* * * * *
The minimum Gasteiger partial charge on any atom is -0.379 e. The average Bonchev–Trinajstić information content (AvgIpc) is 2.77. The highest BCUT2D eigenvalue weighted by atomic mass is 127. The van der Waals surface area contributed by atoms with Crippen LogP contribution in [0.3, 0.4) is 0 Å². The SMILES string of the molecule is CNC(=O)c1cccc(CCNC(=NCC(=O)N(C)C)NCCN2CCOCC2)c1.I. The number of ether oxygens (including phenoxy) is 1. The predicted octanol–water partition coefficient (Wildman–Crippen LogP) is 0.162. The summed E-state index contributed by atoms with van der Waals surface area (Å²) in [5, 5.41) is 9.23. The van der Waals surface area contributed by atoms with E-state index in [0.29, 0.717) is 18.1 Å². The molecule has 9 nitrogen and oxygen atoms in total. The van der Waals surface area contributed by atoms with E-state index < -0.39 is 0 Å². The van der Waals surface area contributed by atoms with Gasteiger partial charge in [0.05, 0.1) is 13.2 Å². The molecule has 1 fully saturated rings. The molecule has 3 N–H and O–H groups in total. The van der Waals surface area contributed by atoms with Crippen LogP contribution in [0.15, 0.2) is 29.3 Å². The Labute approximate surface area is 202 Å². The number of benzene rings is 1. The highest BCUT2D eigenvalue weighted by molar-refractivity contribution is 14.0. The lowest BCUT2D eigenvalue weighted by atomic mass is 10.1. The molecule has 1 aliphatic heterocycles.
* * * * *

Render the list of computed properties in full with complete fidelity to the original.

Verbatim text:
The minimum Gasteiger partial charge on any atom is -0.379 e. The average Bonchev–Trinajstić information content (AvgIpc) is 2.77. The highest BCUT2D eigenvalue weighted by atomic mass is 127. The van der Waals surface area contributed by atoms with Crippen LogP contribution in [0.3, 0.4) is 0 Å². The SMILES string of the molecule is CNC(=O)c1cccc(CCNC(=NCC(=O)N(C)C)NCCN2CCOCC2)c1.I. The number of ether oxygens (including phenoxy) is 1. The predicted octanol–water partition coefficient (Wildman–Crippen LogP) is 0.162. The summed E-state index contributed by atoms with van der Waals surface area (Å²) in [5, 5.41) is 9.23. The van der Waals surface area contributed by atoms with E-state index in [0.29, 0.717) is 18.1 Å². The molecule has 9 nitrogen and oxygen atoms in total. The van der Waals surface area contributed by atoms with E-state index < -0.39 is 0 Å². The van der Waals surface area contributed by atoms with Gasteiger partial charge in [0.05, 0.1) is 13.2 Å². The molecule has 1 fully saturated rings. The molecule has 3 N–H and O–H groups in total. The van der Waals surface area contributed by atoms with Crippen LogP contribution in [0.15, 0.2) is 29.3 Å². The Labute approximate surface area is 202 Å². The number of benzene rings is 1. The highest BCUT2D eigenvalue weighted by molar-refractivity contribution is 14.0. The lowest BCUT2D eigenvalue weighted by atomic mass is 10.1. The molecule has 1 aliphatic heterocycles.